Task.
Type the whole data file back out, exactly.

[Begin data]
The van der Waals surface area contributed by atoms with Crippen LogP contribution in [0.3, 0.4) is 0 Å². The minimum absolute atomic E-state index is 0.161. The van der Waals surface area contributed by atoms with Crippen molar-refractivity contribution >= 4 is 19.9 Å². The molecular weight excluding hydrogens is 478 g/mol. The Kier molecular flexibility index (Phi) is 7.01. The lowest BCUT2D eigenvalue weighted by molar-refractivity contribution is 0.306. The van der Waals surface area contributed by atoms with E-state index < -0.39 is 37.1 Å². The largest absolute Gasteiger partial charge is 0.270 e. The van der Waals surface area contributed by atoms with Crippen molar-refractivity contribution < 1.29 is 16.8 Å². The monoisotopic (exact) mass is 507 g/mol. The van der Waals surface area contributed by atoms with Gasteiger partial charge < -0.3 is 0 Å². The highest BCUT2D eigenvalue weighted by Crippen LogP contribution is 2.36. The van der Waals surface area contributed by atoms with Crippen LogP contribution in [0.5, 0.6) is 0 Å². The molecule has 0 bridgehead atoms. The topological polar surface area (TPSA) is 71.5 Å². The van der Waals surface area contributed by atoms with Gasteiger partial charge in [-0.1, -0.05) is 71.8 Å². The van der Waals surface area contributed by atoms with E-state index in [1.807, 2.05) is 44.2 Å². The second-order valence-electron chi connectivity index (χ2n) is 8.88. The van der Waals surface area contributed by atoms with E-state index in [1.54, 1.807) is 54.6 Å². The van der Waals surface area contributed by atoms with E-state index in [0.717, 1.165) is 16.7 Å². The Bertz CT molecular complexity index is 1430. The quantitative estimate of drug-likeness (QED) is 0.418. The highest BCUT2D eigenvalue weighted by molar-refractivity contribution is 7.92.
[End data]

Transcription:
The van der Waals surface area contributed by atoms with Crippen LogP contribution in [0.3, 0.4) is 0 Å². The minimum absolute atomic E-state index is 0.161. The van der Waals surface area contributed by atoms with Crippen molar-refractivity contribution >= 4 is 19.9 Å². The molecular weight excluding hydrogens is 478 g/mol. The Kier molecular flexibility index (Phi) is 7.01. The lowest BCUT2D eigenvalue weighted by molar-refractivity contribution is 0.306. The van der Waals surface area contributed by atoms with E-state index < -0.39 is 37.1 Å². The largest absolute Gasteiger partial charge is 0.270 e. The van der Waals surface area contributed by atoms with Crippen molar-refractivity contribution < 1.29 is 16.8 Å². The monoisotopic (exact) mass is 507 g/mol. The van der Waals surface area contributed by atoms with Gasteiger partial charge < -0.3 is 0 Å². The highest BCUT2D eigenvalue weighted by Crippen LogP contribution is 2.36. The van der Waals surface area contributed by atoms with Crippen LogP contribution in [0.5, 0.6) is 0 Å². The molecule has 0 bridgehead atoms. The topological polar surface area (TPSA) is 71.5 Å². The van der Waals surface area contributed by atoms with Gasteiger partial charge in [-0.1, -0.05) is 71.8 Å². The van der Waals surface area contributed by atoms with E-state index in [1.807, 2.05) is 44.2 Å². The second-order valence-electron chi connectivity index (χ2n) is 8.88. The van der Waals surface area contributed by atoms with E-state index in [1.54, 1.807) is 54.6 Å². The van der Waals surface area contributed by atoms with E-state index in [0.717, 1.165) is 16.7 Å². The Bertz CT molecular complexity index is 1430. The quantitative estimate of drug-likeness (QED) is 0.418. The highest BCUT2D eigenvalue weighted by molar-refractivity contribution is 7.92.